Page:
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Profile: E. J. Green (Massachusetts Institute of Technology)
  1.  17
    On the Perception of Structure.E. J. Green - forthcoming - Noûs.
    Many of the objects that we perceive have an important characteristic: When they move, they change shape. For instance, when you watch a person walk across a room, her body constantly deforms. I suggest that we exercise a type of perceptual constancy in response to changes of this sort, which I call structure constancy. In this paper I offer an account of structure constancy. I introduce the notion of compositional structure, and propose that structure constancy involves perceptually representing an object (...)
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  2. A Layered View of Shape Perception.E. J. Green - 2015 - British Journal for the Philosophy of Science 68 (2).
    This article develops a view of shape representation both in visual experience and in subpersonal visual processing. The view is that, in both cases, shape is represented in a ‘layered’ manner: an object is represented as having multiple shape properties, and these properties have varying degrees of abstraction. I argue that this view is supported both by the facts about visual phenomenology and by a large collection of evidence in perceptual psychology. Such evidence is provided by studies of shape discriminability, (...)
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  3.  69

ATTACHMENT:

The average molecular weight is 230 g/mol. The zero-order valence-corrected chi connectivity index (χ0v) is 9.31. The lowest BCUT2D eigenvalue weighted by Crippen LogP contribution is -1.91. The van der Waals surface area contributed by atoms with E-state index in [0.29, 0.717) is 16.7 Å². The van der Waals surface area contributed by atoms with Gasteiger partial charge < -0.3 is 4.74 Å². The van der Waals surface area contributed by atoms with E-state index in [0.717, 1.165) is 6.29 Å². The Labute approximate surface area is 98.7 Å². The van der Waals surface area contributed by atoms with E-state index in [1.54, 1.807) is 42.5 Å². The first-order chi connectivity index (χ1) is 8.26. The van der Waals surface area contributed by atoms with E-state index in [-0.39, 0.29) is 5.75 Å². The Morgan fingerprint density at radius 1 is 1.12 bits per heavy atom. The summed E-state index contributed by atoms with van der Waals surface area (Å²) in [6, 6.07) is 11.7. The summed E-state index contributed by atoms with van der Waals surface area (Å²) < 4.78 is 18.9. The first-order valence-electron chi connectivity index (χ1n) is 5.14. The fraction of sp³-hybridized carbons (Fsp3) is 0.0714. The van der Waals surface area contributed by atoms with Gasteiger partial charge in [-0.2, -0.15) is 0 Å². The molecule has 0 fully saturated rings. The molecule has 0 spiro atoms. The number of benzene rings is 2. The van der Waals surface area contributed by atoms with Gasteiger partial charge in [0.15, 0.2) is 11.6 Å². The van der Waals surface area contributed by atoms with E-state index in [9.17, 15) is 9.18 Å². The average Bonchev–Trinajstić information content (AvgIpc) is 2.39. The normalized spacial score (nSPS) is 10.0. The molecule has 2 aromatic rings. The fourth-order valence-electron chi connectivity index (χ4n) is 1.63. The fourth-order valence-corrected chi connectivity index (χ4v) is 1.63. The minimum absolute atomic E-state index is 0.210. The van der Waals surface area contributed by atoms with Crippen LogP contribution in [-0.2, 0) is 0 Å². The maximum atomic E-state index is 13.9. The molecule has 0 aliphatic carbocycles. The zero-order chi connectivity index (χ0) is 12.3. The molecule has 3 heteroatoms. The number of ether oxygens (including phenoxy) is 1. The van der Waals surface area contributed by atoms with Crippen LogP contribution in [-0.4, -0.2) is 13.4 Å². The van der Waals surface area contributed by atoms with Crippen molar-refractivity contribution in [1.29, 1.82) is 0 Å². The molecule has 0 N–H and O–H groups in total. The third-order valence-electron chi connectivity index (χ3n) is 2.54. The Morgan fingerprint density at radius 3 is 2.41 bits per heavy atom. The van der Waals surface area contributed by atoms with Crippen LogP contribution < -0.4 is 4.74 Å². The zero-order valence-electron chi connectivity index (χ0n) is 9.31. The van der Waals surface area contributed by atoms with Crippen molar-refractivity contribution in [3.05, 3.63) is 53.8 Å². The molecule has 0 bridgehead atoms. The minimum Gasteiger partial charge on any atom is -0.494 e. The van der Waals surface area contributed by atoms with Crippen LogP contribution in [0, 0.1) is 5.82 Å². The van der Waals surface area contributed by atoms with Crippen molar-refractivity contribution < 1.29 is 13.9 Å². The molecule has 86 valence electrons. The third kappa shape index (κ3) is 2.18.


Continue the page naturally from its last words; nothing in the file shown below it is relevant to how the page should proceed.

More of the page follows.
The Sources of Intentionality, by Uriah Kriegel.E. J. Green - 2015 - Mind 124 (493):366-370.
  4.  8
    Attentive Visual Reference.E. J. Green - 2017 - Mind and Language 32 (1):3-38.
    Many have held that when a person visually attends to an object, her visual system deploys a representation that designates the object. Call the referential link between such representations and the objects they designate attentive visual reference. In this article I offer an account of attentive visual reference. I argue that the object representations deployed in visual attention—which I call attentive visual object representations —refer directly, and are akin to indexicals. Then I turn to the issue of how the reference (...)
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  5.  4
    Representationalism and Perceptual Organization.E. J. Green - 2016 - Philosophical Topics 44 (2):121-148.
    Some philosophers have suggested that certain shifts in perceptual organization are counterexamples to representationalism about phenomenal character. Representationalism about phenomenal character is, roughly, the view that there can be no difference in the phenomenal character of experience without a difference in the representational content of experience. In this paper, I examine three of these alleged counterexamples: the dot array, the intersecting lines, and the 3 X 3 grid. I identify the two features of their phenomenology that call for explanation: grouping (...)
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